The history of anime localization continues to move forward. The love for anime dubs is reaching new heights, with the rise of ‘fandubs,’ which are essentially anime shows dubbed by fans who strive to improve the already translated versions, or alter the show’s plot. An example of this would be Team Four Star’s abridged version of Dragon Ball Z, a very popular version of the famous anime show.
Studio Ghibli’s GKids YouTube channel features trailers of dubbed Japanese anime films, catering to thousands of devoted fans who wait eagerly for such releases. Studio Ghibli’s films are successful outside of Japan because the dubbing projects involve directors and talented voice actors who understand the challenges of translating well-loved films.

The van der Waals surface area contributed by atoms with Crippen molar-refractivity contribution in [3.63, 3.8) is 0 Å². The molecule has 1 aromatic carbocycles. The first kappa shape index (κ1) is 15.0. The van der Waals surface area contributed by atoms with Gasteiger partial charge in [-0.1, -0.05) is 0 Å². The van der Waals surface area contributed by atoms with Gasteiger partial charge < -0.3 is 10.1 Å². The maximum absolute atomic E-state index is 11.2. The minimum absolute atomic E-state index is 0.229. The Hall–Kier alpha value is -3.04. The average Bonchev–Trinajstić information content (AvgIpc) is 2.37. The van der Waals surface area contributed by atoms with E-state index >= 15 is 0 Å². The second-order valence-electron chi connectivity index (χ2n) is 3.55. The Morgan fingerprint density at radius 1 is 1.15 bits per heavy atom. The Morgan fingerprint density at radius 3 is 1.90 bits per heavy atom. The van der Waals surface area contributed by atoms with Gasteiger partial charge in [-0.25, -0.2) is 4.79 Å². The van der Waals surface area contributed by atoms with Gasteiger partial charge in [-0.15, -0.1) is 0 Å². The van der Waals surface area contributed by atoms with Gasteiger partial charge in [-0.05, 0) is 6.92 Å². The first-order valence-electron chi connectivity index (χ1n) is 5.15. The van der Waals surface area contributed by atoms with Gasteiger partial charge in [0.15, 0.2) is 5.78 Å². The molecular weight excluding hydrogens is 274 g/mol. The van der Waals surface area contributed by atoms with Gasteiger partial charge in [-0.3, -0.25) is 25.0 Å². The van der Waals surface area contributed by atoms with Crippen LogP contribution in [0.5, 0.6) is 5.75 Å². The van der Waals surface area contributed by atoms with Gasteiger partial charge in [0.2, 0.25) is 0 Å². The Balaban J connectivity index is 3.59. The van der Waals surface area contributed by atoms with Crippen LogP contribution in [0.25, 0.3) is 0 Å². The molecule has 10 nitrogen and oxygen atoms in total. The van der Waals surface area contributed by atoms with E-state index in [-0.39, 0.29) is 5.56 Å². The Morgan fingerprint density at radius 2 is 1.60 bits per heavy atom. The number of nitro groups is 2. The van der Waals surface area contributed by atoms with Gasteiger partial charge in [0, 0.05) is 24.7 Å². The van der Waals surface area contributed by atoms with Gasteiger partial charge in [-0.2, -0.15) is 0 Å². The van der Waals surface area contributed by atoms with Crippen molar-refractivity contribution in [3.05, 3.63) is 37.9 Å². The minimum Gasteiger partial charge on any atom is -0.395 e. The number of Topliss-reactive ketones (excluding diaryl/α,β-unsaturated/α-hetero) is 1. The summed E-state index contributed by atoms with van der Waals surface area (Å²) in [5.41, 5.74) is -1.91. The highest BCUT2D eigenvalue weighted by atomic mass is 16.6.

The English language trailer for Okko’s Inn shows how a properly dubbed film can create the same magic of the original, and excite viewers around the world. Madigan Kacmar, a young voice actor, beautifully brings the translation to life by capturing the personality of the young Japanese protagonist, Okko.
When an audience positively receives your dubbed version, you realize that all your hard work eventually pays off. The world is transforming into a global village and the demand for dubbing will only increase, giving you many opportunities to create translated and localized content.
Are you looking for a talented voice actor for your new dubbing project? Sign up to post a job and receive responses for free to see the localized script translations and auditions that could be used for your project!
Post originally authored by David Ciccarelli in October 2020.